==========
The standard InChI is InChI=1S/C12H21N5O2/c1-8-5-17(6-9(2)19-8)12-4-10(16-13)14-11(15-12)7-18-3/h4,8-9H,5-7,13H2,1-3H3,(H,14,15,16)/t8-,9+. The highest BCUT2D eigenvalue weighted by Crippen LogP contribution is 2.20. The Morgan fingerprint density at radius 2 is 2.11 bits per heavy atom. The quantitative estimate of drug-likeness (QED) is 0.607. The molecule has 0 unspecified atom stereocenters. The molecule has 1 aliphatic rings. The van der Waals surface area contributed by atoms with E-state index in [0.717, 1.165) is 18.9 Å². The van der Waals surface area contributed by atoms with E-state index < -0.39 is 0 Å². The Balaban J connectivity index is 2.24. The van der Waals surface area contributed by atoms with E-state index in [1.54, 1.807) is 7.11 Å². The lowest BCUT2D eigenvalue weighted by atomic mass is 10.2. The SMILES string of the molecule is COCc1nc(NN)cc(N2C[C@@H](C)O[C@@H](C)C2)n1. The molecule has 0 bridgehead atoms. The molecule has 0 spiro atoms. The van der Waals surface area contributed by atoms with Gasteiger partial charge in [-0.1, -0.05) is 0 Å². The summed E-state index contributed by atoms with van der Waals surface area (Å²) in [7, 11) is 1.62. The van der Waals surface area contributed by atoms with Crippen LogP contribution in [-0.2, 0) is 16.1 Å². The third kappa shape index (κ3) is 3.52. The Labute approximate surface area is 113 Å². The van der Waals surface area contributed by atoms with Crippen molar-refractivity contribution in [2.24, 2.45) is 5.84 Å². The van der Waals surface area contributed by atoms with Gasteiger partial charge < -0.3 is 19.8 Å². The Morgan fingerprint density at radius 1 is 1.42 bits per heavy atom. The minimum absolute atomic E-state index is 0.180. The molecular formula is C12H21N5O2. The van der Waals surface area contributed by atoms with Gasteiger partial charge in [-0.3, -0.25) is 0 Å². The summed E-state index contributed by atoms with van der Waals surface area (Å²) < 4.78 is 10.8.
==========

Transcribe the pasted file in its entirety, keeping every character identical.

The standard InChI is InChI=1S/C12H21N5O2/c1-8-5-17(6-9(2)19-8)12-4-10(16-13)14-11(15-12)7-18-3/h4,8-9H,5-7,13H2,1-3H3,(H,14,15,16)/t8-,9+. The highest BCUT2D eigenvalue weighted by Crippen LogP contribution is 2.20. The Morgan fingerprint density at radius 2 is 2.11 bits per heavy atom. The quantitative estimate of drug-likeness (QED) is 0.607. The molecule has 0 unspecified atom stereocenters. The molecule has 1 aliphatic rings. The van der Waals surface area contributed by atoms with E-state index in [0.717, 1.165) is 18.9 Å². The van der Waals surface area contributed by atoms with E-state index < -0.39 is 0 Å². The Balaban J connectivity index is 2.24. The van der Waals surface area contributed by atoms with E-state index in [1.54, 1.807) is 7.11 Å². The lowest BCUT2D eigenvalue weighted by atomic mass is 10.2. The SMILES string of the molecule is COCc1nc(NN)cc(N2C[C@@H](C)O[C@@H](C)C2)n1. The molecule has 0 bridgehead atoms. The molecule has 0 spiro atoms. The van der Waals surface area contributed by atoms with Gasteiger partial charge in [-0.1, -0.05) is 0 Å². The summed E-state index contributed by atoms with van der Waals surface area (Å²) in [7, 11) is 1.62. The van der Waals surface area contributed by atoms with Crippen LogP contribution in [-0.2, 0) is 16.1 Å². The third kappa shape index (κ3) is 3.52. The Labute approximate surface area is 113 Å². The van der Waals surface area contributed by atoms with Crippen molar-refractivity contribution in [2.24, 2.45) is 5.84 Å². The van der Waals surface area contributed by atoms with Gasteiger partial charge < -0.3 is 19.8 Å². The Morgan fingerprint density at radius 1 is 1.42 bits per heavy atom. The minimum absolute atomic E-state index is 0.180. The molecular formula is C12H21N5O2. The van der Waals surface area contributed by atoms with Gasteiger partial charge in [-0.3, -0.25) is 0 Å². The summed E-state index contributed by atoms with van der Waals surface area (Å²) < 4.78 is 10.8.